I’m really all over the place. The line I am wearing right now, Keehn Deutch, is feminine, sophisticated and elevated daywear. I always wear dresses because I don’t work in the corporate world, so I don’t have to wear slacks and button ups, but at the same time, I like looking sharp when I leave the house. I would never leave the house in workout clothes. I like wearing easy-to-wear, comfortable, easy to pull-off lady-like looks.

The goal is for more appreciation. I’m hoping the pendulum will swing back to the unknown, unfamiliar and to being excited about unique finds.

MELISSA: Do you have certain criterion that designers must meet in order to be on your site?
 No. For example, Hayden Lasher is pretty established, but the catch is that I want to have the exclusives. So, they’ll do a piece just for me. Sometimes that means they provide me just one certain color. Sometimes they pull something from their site but don’t give it to other retailers. There are so many e-commerce boutiques, so my mission is to not be like the rest.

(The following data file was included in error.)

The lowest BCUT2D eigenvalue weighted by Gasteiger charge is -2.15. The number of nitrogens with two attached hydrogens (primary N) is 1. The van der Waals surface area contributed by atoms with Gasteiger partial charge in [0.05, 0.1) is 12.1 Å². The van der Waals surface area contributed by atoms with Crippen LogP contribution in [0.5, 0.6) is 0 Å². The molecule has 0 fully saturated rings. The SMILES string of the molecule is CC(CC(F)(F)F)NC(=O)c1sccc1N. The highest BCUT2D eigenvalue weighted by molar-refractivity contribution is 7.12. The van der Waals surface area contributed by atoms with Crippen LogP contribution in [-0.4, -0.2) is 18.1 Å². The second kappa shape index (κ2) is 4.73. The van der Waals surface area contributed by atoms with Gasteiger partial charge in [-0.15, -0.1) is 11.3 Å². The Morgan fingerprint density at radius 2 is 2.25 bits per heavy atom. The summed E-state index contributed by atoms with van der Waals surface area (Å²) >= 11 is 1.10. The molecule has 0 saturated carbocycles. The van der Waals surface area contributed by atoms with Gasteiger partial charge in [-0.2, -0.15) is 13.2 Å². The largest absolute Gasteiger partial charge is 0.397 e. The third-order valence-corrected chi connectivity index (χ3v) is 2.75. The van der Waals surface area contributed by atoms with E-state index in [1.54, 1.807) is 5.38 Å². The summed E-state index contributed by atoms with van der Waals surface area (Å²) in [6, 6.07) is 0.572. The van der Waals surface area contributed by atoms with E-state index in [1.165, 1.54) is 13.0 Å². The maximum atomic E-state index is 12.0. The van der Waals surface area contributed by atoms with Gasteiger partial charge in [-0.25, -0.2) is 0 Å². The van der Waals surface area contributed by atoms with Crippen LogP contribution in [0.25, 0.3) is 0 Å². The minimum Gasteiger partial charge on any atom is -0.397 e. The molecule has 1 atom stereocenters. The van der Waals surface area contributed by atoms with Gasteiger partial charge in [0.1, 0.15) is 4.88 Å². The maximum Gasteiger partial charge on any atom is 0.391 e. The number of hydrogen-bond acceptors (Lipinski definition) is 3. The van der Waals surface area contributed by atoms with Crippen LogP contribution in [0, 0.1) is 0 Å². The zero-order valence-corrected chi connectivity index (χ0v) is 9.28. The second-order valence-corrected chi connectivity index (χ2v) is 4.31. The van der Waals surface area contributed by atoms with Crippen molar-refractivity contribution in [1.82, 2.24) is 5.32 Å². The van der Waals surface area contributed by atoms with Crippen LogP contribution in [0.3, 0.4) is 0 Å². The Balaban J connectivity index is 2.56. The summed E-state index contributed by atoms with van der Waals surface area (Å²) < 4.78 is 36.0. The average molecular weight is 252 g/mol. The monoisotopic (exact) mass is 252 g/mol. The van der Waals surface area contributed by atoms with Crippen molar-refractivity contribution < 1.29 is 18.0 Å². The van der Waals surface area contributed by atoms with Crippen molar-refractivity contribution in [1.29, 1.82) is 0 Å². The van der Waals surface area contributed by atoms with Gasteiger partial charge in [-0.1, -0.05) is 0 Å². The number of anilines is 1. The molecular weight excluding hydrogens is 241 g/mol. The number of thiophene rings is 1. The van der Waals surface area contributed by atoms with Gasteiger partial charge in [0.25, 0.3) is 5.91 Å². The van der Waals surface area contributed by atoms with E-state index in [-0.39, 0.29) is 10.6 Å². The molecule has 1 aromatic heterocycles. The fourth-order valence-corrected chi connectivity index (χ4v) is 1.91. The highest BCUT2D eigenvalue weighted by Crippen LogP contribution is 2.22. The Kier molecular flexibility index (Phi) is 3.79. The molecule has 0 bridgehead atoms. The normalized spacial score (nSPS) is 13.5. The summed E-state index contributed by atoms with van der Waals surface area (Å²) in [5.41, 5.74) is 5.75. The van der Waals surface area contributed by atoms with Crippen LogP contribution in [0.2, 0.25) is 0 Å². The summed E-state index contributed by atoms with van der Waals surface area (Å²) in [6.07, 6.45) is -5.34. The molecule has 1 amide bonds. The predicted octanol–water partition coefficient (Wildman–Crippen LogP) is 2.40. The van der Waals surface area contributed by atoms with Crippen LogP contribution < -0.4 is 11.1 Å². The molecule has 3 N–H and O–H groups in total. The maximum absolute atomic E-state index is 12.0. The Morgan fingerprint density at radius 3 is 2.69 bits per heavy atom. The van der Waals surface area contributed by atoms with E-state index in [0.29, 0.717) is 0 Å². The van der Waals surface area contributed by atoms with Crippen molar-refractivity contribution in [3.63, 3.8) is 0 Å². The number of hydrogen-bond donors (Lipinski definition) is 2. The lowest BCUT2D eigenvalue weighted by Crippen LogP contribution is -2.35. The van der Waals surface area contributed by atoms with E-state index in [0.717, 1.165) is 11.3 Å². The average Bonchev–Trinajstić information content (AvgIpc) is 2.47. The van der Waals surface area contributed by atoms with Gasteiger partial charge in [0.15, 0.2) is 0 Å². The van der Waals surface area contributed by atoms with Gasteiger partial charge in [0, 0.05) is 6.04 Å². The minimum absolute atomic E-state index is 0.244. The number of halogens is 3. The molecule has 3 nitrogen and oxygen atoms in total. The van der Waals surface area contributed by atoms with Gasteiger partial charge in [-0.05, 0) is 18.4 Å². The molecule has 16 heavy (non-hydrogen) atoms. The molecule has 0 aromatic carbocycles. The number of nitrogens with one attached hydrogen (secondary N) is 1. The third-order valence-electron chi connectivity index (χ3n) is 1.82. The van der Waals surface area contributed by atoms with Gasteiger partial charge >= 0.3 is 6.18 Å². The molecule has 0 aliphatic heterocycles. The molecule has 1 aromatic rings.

Do you have a favorite trend for the Spring/Summer season?
 Lately, I have to say caftans have been performing really well. Tish Cox did a robe version and I have one designer in San Antonio who did a house dress for me with a pink bow. I’m also bringing on La Vie Style House and they’re known for their caftans.
How do people find you? Do you use Instagram? Do you email clients?
 I think Instagram helps a lot. I never email my clients. I did a trunk show at the Beverly Hills Hotel in November. It was the first collaboration of its kind. I asked 5 of my designers to come up with something in our shared color palette, modeled after the hotel because I love it so much and it was really successful. Whether people saw the little yard signs or learned through word-of-mouth –  I’m still seeing interest spike and repeat customers from that.
If we were to raid your closet, which accessory would we find the most of?
 I’d say earrings and shoes. I also have a pretty serious handbag problem.